If it takes Lidl 630 stores and seven more years to get to Wegmans’ 90 store sales level today, Lidl has a lot to overcome. First they are not that good. Sure they are better that most of the mediocre East Coast retailers like Food Lion, but they are not a high-level performer. Like someone here once wrote, all hat and no cattle. Wildly opening stores without testing them first has proven disastrous for Tesco’s Fresh & Easy. I predict Fresh Thyme to be the next one to crash and burn by opening too many too soon. Lidl might have an “oh no” moment after 50 stores and will perhaps stop at 100. In a couple of years we will probably hear Lidl blame the U.S. economy, the weather and the political environment for less than expected results. If Lidl is still here in 2023 it will because Publix, Walmart, Kroger, Wegmans and Wakefern want to have a last-place punching bag to pick on like they did with A&P.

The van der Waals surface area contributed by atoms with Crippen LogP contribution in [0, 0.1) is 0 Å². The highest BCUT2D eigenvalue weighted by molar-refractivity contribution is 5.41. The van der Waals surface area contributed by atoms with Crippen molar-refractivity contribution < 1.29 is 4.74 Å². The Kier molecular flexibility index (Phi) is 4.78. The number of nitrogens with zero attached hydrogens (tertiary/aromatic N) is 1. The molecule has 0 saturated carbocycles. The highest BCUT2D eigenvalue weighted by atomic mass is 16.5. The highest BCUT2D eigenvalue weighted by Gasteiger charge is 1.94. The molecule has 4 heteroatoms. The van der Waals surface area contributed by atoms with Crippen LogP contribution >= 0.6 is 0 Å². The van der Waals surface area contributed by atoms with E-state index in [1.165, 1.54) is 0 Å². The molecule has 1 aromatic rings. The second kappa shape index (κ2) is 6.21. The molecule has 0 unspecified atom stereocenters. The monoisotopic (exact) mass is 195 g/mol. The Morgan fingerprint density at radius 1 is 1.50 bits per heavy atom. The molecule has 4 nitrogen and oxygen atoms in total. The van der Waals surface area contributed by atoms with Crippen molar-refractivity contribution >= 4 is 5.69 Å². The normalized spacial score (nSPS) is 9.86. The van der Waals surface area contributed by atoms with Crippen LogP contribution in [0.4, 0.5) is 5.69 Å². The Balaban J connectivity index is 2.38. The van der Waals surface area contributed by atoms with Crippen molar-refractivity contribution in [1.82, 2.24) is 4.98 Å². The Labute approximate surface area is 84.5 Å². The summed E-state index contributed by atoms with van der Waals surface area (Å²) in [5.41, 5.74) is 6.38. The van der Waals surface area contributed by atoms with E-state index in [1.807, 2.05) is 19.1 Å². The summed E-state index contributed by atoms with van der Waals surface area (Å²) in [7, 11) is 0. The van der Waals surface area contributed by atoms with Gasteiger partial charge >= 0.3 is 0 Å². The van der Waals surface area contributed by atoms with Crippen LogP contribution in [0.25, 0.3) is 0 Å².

Tom Redd

Lidl especially will attract middle- and high-income shoppers. Why? They have proven this in many countries and they have a strong focus on customer service. This service focus is mandatory at Lidl so it will be a new standard for retailers to beat. They also will pull shoppers away from current food retailers via the products, service and the store layouts. Aldi already knows how to tap the high-end markets — these people are more into logical purchases than they are into, “oh, I went to Whole Foods and paid through the nose for this small package.”

Lidl and Aldi are both experienced retailers that know how to move and change fast and believe in preparation and strong technology. Costco, Kroger and Walmart are safe — most other retailers in food, except the mid-smaller ones, are at risk.

Get ready for some food retail fun!

Mohamed Amer